Abnormally high self-esteem is a beast? Weren’t we supposed to work on boosting self-esteem? What is Narcissistic Disorder anyway?
Whether a person cares about other people or not is the difference between very high self-esteem and the mental disorder known as narcissism.
The key to health is I’m OK, you’re OK, live and let live. Respect yourself and your boundaries even as you respect others and their boundaries. Easily said, but not easy at all to put into practice. Almost everyone is either autonomous or deferential, to put it another way. Very few people are both, but being both equally is the only way to have mutual respect, the only way to be truly healthy. Pop culture notions of narcissism fail to take this into account.
Narcissists manipulate and step on people to get what they want at others’ expense, and are often rewarded by society at first if they are good at it, but then tend to crash spectacularly. The truth gets out eventually.
Narcissists may actually be suffering from low self-esteem and therefore the only value they feel they have is the externally assigned value they get from money, status and achievement with no inherent value as a human being.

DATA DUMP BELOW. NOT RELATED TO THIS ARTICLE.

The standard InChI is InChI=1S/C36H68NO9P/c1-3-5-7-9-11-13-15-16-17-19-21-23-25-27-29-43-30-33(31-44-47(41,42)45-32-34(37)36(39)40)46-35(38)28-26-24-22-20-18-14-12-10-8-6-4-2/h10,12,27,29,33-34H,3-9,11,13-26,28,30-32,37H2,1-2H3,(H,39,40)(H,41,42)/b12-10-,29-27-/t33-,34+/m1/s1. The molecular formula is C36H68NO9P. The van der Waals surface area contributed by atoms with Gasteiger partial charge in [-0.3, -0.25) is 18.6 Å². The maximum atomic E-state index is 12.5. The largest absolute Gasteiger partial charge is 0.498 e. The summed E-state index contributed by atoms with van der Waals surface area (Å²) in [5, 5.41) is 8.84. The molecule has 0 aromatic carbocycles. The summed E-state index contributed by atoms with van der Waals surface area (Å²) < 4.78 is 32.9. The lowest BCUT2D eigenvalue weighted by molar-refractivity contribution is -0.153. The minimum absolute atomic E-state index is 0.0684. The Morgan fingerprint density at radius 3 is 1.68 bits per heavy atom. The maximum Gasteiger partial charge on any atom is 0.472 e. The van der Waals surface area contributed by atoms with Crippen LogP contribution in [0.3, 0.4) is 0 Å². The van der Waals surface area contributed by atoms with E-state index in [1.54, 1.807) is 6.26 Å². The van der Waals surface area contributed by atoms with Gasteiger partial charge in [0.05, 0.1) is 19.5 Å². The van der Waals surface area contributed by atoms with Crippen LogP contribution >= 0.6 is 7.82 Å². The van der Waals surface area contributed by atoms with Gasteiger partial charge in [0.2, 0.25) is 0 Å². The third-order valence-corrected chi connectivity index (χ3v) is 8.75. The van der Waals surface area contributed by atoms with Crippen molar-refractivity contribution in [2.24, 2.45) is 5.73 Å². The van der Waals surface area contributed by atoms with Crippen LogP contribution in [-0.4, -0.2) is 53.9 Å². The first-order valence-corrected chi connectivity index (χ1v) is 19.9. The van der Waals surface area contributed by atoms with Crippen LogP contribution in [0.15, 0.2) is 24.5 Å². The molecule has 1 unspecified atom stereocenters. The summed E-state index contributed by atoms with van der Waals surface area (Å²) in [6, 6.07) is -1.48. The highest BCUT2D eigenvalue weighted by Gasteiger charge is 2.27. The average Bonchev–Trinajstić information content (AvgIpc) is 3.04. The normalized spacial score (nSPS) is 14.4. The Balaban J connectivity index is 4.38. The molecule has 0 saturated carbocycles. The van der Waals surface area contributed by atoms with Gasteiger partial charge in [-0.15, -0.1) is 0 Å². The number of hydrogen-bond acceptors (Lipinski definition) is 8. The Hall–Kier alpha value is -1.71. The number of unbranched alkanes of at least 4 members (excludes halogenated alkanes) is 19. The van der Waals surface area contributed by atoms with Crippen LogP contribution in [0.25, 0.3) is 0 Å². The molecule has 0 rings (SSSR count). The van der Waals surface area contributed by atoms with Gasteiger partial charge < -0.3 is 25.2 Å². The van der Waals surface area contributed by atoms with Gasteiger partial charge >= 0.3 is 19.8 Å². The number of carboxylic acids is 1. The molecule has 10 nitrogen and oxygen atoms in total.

Professionals have no way of diagnosing people accurately. Diagnoses traditionally based on “moral defects, which are now called personality disorders, [have] been criticized because it simply seems to be a list of behaviors…found objectionable, rather than being descriptions of true medical problems,” writes Thomas.
This book points out how self-esteem programs have failed us, particularly in school. Perhaps the way we do school in general tends to compound all sorts of problems for many, actually lower self-esteem in programs intended to raise it!
The bottom line that is glaringly obvious is that psychiatry and psychology are still too new (barely 100 years old) to be of much help at this stage of the research, truly. The programs intended to help tend to backfire and things get worse and worse because scientists don’t yet have a full enough understanding of what is really going on in the psyche.
This book is an insightful analysis of the topic. Here is an excerpt from the book that hints at the complexities even trained professionals have in trying to sort out the hidden problem of narcissism:
“I suspect that much of the caseload for mental health professionals consists of decent people who have been emotionally wounded, often by people with personality disorders. Meanwhile, the people with the personality disorders either would shun therapy or would seek out the kinds of therapy that would make them worse, not better. Thus, I would expect a narcissist to seek out therapy designed to boost his or her self-esteem, while shunning constructive criticism. In contrast, someone who seeks out or at least accepts constructive criticism from wise people would outgrow their narcissism.”
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